Every four years, the publishing industry braces itself for yet another election season—not for the political books, which will sell, but for everything else, which won’t. Nothing but the most tried and true writing will move during the hullabaloo of presidential politicking, the thinking goes. Not surprisingly, the fall of 2008 brings a host of heavy-hitters—Toni Morrison, Philip Roth—whose readers will buy, sight unseen, whether a pit bull with lipstick is on television or not.
But there are also a number of books that will probably be minor-major events in the dwindling world of the bookish, such as the publication of the late Roberto Bolano’s 1,000-page masterpiece, a tiny gem of a book on Naples by Shirley Hazzard and a state-by-state guide that mimics the WPA guides of yore. In that spirit, here, in alphabetical order by author, are a dozen books that, no matter what happens this fall, will make you happy to have access to ’merkan bookstores.
Chicago, Alaa Al Aswany (HarperCollins, October 7). This Egyptian dentist became a literary sensation when his novel about the libidinous (and hilarious) goings-on in a Cairo apartment building was made into the most expensive Arabic film ever. Now he is back with another slice-of-life tale, this time set in Chicago, involving a series of immigrants struggling to make sense of life in America after 9/11.
Collected Poems, 1956-1987, John Ashbery (Library of America, October 2). He is to poetry what Raymond Carver was to the short story, what Pete Rose was to the bunt. In fact, John Ashbery’s influence is so broad it’s impossible to imagine contemporary verse without him. This handsome volume gives you all you’ll ever need of that groundbreaking work, and reminds you that even if imitation is flattery, it rarely surpasses the original.
2066, Roberto Bolano (FSG, November 11).In less than a decade, he has become the most un-secret secret handshake among writers—and this on the basis of work that is considered secondary in his home country of Chile. This mammoth, gouging novel about the unsolved murders of women on the Mexico-Texas border is his masterpiece, and it is the safest bet for literary communion this fall.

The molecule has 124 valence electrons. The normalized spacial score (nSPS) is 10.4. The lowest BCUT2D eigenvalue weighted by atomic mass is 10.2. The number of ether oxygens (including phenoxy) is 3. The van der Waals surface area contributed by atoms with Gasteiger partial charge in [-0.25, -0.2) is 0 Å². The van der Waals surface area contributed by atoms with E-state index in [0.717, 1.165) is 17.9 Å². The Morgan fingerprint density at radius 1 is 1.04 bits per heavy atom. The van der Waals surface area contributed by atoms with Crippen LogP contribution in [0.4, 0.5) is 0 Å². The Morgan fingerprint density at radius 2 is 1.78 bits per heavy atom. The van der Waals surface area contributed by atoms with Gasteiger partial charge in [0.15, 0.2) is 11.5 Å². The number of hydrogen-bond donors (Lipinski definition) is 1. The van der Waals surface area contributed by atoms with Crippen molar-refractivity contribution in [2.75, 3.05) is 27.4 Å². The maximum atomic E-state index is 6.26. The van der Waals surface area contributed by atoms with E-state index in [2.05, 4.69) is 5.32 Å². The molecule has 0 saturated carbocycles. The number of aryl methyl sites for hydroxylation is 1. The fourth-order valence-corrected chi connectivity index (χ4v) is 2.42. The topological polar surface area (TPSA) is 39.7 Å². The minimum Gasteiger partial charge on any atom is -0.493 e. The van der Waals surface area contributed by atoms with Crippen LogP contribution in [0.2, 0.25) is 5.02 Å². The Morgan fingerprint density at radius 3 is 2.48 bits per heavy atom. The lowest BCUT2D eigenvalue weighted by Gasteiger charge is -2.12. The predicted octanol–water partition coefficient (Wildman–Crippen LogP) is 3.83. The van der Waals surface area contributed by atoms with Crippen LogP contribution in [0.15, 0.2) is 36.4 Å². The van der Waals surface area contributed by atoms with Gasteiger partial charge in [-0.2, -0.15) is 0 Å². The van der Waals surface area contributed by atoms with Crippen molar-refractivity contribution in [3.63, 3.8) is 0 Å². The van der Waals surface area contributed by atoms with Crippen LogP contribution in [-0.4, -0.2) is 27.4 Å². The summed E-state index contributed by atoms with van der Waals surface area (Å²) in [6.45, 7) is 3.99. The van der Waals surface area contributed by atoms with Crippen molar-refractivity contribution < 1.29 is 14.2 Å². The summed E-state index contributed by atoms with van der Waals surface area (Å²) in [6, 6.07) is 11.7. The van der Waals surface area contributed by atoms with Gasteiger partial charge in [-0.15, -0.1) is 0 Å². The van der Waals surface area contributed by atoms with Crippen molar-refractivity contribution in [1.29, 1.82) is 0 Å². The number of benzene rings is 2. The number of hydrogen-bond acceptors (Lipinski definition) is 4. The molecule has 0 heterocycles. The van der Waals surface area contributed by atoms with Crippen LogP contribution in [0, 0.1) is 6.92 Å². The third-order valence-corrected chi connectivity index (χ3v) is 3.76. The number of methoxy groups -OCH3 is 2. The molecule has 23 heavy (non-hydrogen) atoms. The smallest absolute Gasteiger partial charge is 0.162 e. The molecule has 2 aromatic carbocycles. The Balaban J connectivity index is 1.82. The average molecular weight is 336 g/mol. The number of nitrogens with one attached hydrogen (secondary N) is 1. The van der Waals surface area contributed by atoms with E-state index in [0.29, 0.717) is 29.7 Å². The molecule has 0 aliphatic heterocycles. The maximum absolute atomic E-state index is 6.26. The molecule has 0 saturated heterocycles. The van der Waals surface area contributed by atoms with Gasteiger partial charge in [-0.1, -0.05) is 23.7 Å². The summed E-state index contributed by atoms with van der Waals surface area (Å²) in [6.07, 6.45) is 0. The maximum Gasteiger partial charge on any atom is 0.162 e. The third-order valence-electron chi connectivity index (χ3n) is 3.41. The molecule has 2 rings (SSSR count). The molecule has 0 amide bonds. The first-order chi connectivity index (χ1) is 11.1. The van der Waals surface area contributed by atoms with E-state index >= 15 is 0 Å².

Sea of Poppies, Amitav Ghosh (FSG, October 14). A deposed Raj, a French orphan disguised as a man and several others in disguise join the motley crew of a former slave ship sailing into the heart of the Opium Wars with China in this Booker finalist by Calcutta-born Ghosh.
The Ancient Shore, Shirley Hazzard and Francis Steegmuller (University of Chicago, November 1). In the 1950s, future award-winning novelist Hazzard moved to Naples to take up a job with the United Nations. This small volume collects the best of her writing and journalism about this adopted city, and reprints her husband’s classic New York essay as well.
More Information Than You Require, John Hodgman (Dutton, October 21). We know him now as that PC guy, or the most deadpan face on The Daily Show, but John Hodgman began his life knowing a lot of things. Here, in almanac fashion, are just a few of those facts. Prepare your minds to be blown.
An Exact Replica of a Figment of My Imagination, Elizabeth McCracken (Little, Brown, September). Not long ago, the novelist met someone, fell in love and moved to France, where she was writing a novel and waiting for her baby to be born. And then, in the ninth month of her pregnancy, her son died. This slim, haunting book describes the concussive shockwave of this experience.
A Mercy, Toni Morrison (Knopf, November 11). An Anglo-Dutch trader takes a young slave for payment in this latest novel by the Nobel Prize-winner, setting off a string of consequences that Morrison unveils with her typical mysterious grace.
Home, Marilynne Robinson (FSG, September). It may have taken her more than 20 years to finally publish a second novel, Gilead, but Robinson made do with just a quarter of that time for Home, a stirring parable about a prodigal son which draws upon the characters of her recent Pulitzer Prize-winner.
Indignation, Philip Roth (Houghton Mifflin, September 16). It was the ’50s. No one had sex, officially. The Korean War was a success, officially. And Marcus Messner, the high-strung, very dead narrator of this odd book, was on his way to discovering the fallacy of both.
Breakdowns: Portrait of the Artist as a Young %@&*!, Art Spiegelman (Pantheon, October 7).The Pulitzer Prize-winning author of Maus and grandfather of the current wave of graphic novelists revisits his youth and the crazy ’60s events that made him the artist he is today.
State by State, edited by Matt Weiland and Sean Wilsey (Ecco, September 16). In the ’30s, the Works Progress Administration inveigled writers, from Richard Wright to Saul Bellow, to contribute to guidebooks about the American states. This book resurrects that tradition in one volume, with inspired pairings: from William T. Vollmann on California and Ha Jin on Georgia to Louise Erdrich on North Dakota, Dave Eggers on Illinois and Charles Bock on Nevada.